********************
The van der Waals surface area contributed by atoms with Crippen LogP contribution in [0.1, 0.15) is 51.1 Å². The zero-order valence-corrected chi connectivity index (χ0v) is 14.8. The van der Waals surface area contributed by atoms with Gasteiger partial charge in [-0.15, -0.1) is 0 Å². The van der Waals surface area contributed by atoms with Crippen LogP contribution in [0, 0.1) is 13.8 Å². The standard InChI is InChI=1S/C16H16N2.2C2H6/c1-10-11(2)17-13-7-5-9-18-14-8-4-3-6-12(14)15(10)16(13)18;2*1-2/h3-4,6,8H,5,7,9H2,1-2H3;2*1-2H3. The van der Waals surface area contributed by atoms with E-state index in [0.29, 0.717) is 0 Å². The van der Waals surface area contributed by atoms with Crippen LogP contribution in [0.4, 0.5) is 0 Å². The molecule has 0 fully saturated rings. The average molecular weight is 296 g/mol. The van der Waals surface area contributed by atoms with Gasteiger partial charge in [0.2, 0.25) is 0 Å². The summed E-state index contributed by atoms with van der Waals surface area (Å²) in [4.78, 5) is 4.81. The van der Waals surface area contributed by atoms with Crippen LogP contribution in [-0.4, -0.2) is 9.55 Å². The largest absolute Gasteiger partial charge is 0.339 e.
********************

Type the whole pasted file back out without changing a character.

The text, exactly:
The van der Waals surface area contributed by atoms with Crippen LogP contribution in [0.1, 0.15) is 51.1 Å². The zero-order valence-corrected chi connectivity index (χ0v) is 14.8. The van der Waals surface area contributed by atoms with Gasteiger partial charge in [-0.15, -0.1) is 0 Å². The van der Waals surface area contributed by atoms with Crippen LogP contribution in [0, 0.1) is 13.8 Å². The standard InChI is InChI=1S/C16H16N2.2C2H6/c1-10-11(2)17-13-7-5-9-18-14-8-4-3-6-12(14)15(10)16(13)18;2*1-2/h3-4,6,8H,5,7,9H2,1-2H3;2*1-2H3. The van der Waals surface area contributed by atoms with E-state index in [0.29, 0.717) is 0 Å². The van der Waals surface area contributed by atoms with Crippen LogP contribution in [0.4, 0.5) is 0 Å². The molecule has 0 fully saturated rings. The average molecular weight is 296 g/mol. The van der Waals surface area contributed by atoms with Gasteiger partial charge in [0.2, 0.25) is 0 Å². The summed E-state index contributed by atoms with van der Waals surface area (Å²) in [4.78, 5) is 4.81. The van der Waals surface area contributed by atoms with Crippen LogP contribution in [-0.4, -0.2) is 9.55 Å². The largest absolute Gasteiger partial charge is 0.339 e.